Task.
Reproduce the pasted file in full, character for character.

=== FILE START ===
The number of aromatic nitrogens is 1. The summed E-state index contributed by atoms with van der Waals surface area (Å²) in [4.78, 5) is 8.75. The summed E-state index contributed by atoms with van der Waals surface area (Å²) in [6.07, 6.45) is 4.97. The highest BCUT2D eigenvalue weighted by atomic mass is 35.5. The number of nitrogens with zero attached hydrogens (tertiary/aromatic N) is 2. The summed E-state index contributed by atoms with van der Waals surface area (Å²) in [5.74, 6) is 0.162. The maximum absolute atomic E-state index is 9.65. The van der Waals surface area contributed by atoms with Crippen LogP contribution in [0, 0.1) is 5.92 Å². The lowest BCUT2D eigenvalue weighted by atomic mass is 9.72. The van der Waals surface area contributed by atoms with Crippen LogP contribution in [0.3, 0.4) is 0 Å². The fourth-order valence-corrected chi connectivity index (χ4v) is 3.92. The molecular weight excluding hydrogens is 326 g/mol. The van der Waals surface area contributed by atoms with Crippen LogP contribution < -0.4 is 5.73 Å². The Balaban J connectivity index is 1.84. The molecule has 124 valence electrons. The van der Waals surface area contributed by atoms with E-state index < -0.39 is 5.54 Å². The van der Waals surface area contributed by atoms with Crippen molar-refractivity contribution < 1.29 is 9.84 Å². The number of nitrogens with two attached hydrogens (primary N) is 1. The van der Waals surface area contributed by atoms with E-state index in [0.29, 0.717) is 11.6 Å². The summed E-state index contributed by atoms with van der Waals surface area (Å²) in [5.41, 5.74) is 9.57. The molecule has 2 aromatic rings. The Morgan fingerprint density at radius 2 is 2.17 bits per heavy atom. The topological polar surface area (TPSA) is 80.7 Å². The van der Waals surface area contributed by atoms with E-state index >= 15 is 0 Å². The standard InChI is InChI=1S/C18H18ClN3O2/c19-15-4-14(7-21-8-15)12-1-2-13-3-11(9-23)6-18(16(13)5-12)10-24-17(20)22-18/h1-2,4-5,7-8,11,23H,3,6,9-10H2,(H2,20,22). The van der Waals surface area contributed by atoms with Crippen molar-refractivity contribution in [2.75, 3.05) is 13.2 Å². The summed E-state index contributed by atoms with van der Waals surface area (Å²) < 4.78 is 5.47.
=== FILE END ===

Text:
The number of aromatic nitrogens is 1. The summed E-state index contributed by atoms with van der Waals surface area (Å²) in [4.78, 5) is 8.75. The summed E-state index contributed by atoms with van der Waals surface area (Å²) in [6.07, 6.45) is 4.97. The highest BCUT2D eigenvalue weighted by atomic mass is 35.5. The number of nitrogens with zero attached hydrogens (tertiary/aromatic N) is 2. The summed E-state index contributed by atoms with van der Waals surface area (Å²) in [5.74, 6) is 0.162. The maximum absolute atomic E-state index is 9.65. The van der Waals surface area contributed by atoms with Crippen LogP contribution in [0, 0.1) is 5.92 Å². The lowest BCUT2D eigenvalue weighted by atomic mass is 9.72. The van der Waals surface area contributed by atoms with Crippen LogP contribution in [0.3, 0.4) is 0 Å². The fourth-order valence-corrected chi connectivity index (χ4v) is 3.92. The molecular weight excluding hydrogens is 326 g/mol. The van der Waals surface area contributed by atoms with Crippen LogP contribution < -0.4 is 5.73 Å². The Balaban J connectivity index is 1.84. The molecule has 124 valence electrons. The van der Waals surface area contributed by atoms with E-state index < -0.39 is 5.54 Å². The van der Waals surface area contributed by atoms with Crippen molar-refractivity contribution < 1.29 is 9.84 Å². The number of nitrogens with two attached hydrogens (primary N) is 1. The van der Waals surface area contributed by atoms with E-state index in [0.29, 0.717) is 11.6 Å². The summed E-state index contributed by atoms with van der Waals surface area (Å²) in [5.41, 5.74) is 9.57. The molecule has 2 aromatic rings. The Morgan fingerprint density at radius 2 is 2.17 bits per heavy atom. The topological polar surface area (TPSA) is 80.7 Å². The van der Waals surface area contributed by atoms with E-state index >= 15 is 0 Å². The standard InChI is InChI=1S/C18H18ClN3O2/c19-15-4-14(7-21-8-15)12-1-2-13-3-11(9-23)6-18(16(13)5-12)10-24-17(20)22-18/h1-2,4-5,7-8,11,23H,3,6,9-10H2,(H2,20,22). The van der Waals surface area contributed by atoms with Crippen molar-refractivity contribution in [2.75, 3.05) is 13.2 Å². The summed E-state index contributed by atoms with van der Waals surface area (Å²) < 4.78 is 5.47.